I'll present Speed's main points in boldface type either verbatim or paraphrased, followed by my comments. If you want to add a comment, please use the numbered points to refer to the relevant section of the chapter.
|Andrew Wyeth The Sleepers|
The distinction between expression and communication is an important one, since the latter requires someone to receive the message. Expression can happen when an artist is all alone on the beach writing something on the sand. One thing the Internet has given artists is the ability to see right away how their work is received by real people. I don't know if being conscious of the audience's reaction is a good thing or a bad thing, but it sure is a thing. It's hard to ignore the audience and I wonder how it affects us in the long run.
2. Natural appearance vs. rhythm
Speed is setting up a distinction between something that looks convincingly real and a something that uses design principles to have an effective emotional impact. These two objectives in painting aren't necessarily in opposition. The way I think about it is that there are many kinds of realism, or many ways to paint something so that it looks convincingly real. You might for example focus on the texture or the atmospherics or the silhouette or the warm glowing colors, or whatever expresses your idea. And then there are all the qualities of paint handling. Each of us has to choose which type of realism best serves the idea.
3. Page 184, paragraph beginning: "It is not rather that...." Speed says: "We are continually seeking to transform the things of this existence into terms of this inner, more permanent realm."
Speed gets philosophical here, and the language is a bit difficult to unravel, but what he's saying is profound, connecting the world of our inner mental life with the external world that we perceive and interpret through art. Andrew Wyeth talks a lot about this. He doesn't head out looking for a scene to paint. He starts with an inner idea and builds it from the inside out. The result may be realistic to the eye, but it all starts with dreams and memories.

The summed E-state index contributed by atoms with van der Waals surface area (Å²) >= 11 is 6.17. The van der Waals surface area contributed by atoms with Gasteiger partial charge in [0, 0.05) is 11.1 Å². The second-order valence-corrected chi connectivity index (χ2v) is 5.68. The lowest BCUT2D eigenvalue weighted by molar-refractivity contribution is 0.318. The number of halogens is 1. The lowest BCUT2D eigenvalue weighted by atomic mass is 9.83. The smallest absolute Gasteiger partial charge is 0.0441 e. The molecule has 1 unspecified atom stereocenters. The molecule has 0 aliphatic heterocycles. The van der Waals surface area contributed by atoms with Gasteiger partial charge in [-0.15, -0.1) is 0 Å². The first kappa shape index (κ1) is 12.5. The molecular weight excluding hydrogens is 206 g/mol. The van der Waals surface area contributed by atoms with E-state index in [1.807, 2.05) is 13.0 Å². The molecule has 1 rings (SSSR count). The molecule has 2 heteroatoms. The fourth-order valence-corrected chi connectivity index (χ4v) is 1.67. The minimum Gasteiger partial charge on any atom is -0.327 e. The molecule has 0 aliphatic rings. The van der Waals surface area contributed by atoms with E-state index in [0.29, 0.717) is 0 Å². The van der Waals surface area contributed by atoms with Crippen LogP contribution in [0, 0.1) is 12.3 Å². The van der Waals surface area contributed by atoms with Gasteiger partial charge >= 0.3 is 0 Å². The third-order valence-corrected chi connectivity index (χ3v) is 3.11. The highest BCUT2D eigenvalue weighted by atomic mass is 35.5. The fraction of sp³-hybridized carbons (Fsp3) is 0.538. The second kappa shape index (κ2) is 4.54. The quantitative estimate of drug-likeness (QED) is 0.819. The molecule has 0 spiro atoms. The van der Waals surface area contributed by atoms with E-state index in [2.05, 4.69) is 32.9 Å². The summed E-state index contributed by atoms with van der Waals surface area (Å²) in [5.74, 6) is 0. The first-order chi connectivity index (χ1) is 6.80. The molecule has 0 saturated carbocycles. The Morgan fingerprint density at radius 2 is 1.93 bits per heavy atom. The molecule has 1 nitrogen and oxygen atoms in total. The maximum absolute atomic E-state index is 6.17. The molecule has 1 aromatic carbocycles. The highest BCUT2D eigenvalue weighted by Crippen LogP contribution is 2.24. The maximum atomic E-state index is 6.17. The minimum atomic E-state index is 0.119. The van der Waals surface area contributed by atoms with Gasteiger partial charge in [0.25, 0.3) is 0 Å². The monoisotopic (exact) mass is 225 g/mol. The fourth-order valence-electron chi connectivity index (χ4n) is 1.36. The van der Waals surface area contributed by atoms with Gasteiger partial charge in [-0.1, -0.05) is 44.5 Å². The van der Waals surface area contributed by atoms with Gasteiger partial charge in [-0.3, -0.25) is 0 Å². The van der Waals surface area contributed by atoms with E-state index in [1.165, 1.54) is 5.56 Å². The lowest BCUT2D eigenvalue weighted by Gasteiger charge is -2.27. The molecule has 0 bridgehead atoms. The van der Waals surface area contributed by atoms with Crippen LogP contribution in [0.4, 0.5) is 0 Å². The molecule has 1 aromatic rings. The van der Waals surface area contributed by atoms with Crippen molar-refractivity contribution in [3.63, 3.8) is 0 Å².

4. Flat tones create unity. A lot of light-to-dark modeling can create variety.
In the Raphael above, there's a lot of modeling within each form, and each form is distinguished from its surrounding background, creating a choppy effect. Thomas Hart Benton also has a tendency to define his forms all the way around. The tones are much more unified in the Cornwell below. One is not necessarily better than the other.
|Image: Dean Cornwell|
5. For broader effect, "assemble the light masses together and unite the dark masses also, so that the light and dark tones, instead of playing together throughout the picture, are divided and grouped separately."
Hey, this sounds like shapewelding, something that I discussed in a previous post.
Speed says: "This is why portrait painters so favour a dark background, as it so easily makes the light head the dominating interest in the picture."
Next week—We'll continue on page 187 with his discussion of gradated and flat tones.
More on Andrew Wyeth's thinking about art in the two books by Richard Meryman: Andrew Wyeth: A Secret Life and Andrew Wyeth: A Spoken Self-Portrait
In its original edition, the book is called "The Science and Practice of Oil Painting." Unfortunately it's not available in a free edition, but there's an inexpensive print edition that Dover publishes under a different title "Oil Painting Techniques and Materials (with a Sargent cover)," and there's also a Kindle edition.----
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